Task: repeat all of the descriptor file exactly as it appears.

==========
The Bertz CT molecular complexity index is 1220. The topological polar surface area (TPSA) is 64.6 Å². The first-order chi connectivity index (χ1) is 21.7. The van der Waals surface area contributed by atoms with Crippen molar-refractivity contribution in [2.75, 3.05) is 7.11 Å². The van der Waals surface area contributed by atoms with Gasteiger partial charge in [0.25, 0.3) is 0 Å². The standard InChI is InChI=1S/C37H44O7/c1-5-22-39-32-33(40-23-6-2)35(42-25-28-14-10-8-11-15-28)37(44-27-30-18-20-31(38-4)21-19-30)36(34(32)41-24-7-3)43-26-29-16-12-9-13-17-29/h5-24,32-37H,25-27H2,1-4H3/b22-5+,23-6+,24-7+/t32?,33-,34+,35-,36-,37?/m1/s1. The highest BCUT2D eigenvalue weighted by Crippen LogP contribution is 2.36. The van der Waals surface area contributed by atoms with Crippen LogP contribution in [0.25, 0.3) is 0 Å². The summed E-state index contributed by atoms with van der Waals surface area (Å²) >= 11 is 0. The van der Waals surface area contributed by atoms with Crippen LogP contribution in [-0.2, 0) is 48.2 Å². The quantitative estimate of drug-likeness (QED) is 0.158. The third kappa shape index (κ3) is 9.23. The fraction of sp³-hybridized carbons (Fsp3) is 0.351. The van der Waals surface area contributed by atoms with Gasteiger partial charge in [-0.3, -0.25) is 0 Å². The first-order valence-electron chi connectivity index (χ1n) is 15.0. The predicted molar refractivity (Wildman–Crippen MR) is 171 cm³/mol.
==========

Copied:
The Bertz CT molecular complexity index is 1220. The topological polar surface area (TPSA) is 64.6 Å². The first-order chi connectivity index (χ1) is 21.7. The van der Waals surface area contributed by atoms with Crippen molar-refractivity contribution in [2.75, 3.05) is 7.11 Å². The van der Waals surface area contributed by atoms with Gasteiger partial charge in [0.25, 0.3) is 0 Å². The standard InChI is InChI=1S/C37H44O7/c1-5-22-39-32-33(40-23-6-2)35(42-25-28-14-10-8-11-15-28)37(44-27-30-18-20-31(38-4)21-19-30)36(34(32)41-24-7-3)43-26-29-16-12-9-13-17-29/h5-24,32-37H,25-27H2,1-4H3/b22-5+,23-6+,24-7+/t32?,33-,34+,35-,36-,37?/m1/s1. The highest BCUT2D eigenvalue weighted by Crippen LogP contribution is 2.36. The van der Waals surface area contributed by atoms with Crippen LogP contribution in [0.25, 0.3) is 0 Å². The summed E-state index contributed by atoms with van der Waals surface area (Å²) >= 11 is 0. The van der Waals surface area contributed by atoms with Crippen LogP contribution in [-0.2, 0) is 48.2 Å². The quantitative estimate of drug-likeness (QED) is 0.158. The third kappa shape index (κ3) is 9.23. The fraction of sp³-hybridized carbons (Fsp3) is 0.351. The van der Waals surface area contributed by atoms with Gasteiger partial charge in [-0.3, -0.25) is 0 Å². The first-order valence-electron chi connectivity index (χ1n) is 15.0. The predicted molar refractivity (Wildman–Crippen MR) is 171 cm³/mol.